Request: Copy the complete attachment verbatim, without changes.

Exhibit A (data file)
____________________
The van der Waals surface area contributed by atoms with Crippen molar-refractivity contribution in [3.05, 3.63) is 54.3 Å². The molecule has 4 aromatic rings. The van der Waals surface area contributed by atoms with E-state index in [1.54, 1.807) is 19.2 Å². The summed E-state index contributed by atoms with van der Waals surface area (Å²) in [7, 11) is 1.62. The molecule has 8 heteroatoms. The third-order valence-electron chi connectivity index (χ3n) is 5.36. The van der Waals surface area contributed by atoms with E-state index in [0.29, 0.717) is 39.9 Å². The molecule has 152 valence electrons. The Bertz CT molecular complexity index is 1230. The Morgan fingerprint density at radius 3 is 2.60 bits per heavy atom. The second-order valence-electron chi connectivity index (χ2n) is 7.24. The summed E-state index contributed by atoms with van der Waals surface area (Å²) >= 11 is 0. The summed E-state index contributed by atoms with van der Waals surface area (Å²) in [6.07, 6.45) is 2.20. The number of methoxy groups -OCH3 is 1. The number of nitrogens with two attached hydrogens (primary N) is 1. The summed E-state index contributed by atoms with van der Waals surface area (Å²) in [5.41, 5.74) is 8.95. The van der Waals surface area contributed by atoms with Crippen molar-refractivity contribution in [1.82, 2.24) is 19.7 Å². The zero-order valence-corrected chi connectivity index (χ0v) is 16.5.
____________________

The van der Waals surface area contributed by atoms with Crippen molar-refractivity contribution in [3.05, 3.63) is 54.3 Å². The molecule has 4 aromatic rings. The van der Waals surface area contributed by atoms with E-state index in [1.54, 1.807) is 19.2 Å². The summed E-state index contributed by atoms with van der Waals surface area (Å²) in [7, 11) is 1.62. The molecule has 8 heteroatoms. The third-order valence-electron chi connectivity index (χ3n) is 5.36. The van der Waals surface area contributed by atoms with E-state index in [0.29, 0.717) is 39.9 Å². The molecule has 152 valence electrons. The Bertz CT molecular complexity index is 1230. The Morgan fingerprint density at radius 3 is 2.60 bits per heavy atom. The second-order valence-electron chi connectivity index (χ2n) is 7.24. The summed E-state index contributed by atoms with van der Waals surface area (Å²) >= 11 is 0. The summed E-state index contributed by atoms with van der Waals surface area (Å²) in [6.07, 6.45) is 2.20. The number of methoxy groups -OCH3 is 1. The number of nitrogens with two attached hydrogens (primary N) is 1. The summed E-state index contributed by atoms with van der Waals surface area (Å²) in [5.41, 5.74) is 8.95. The van der Waals surface area contributed by atoms with Crippen molar-refractivity contribution in [1.82, 2.24) is 19.7 Å². The zero-order valence-corrected chi connectivity index (χ0v) is 16.5.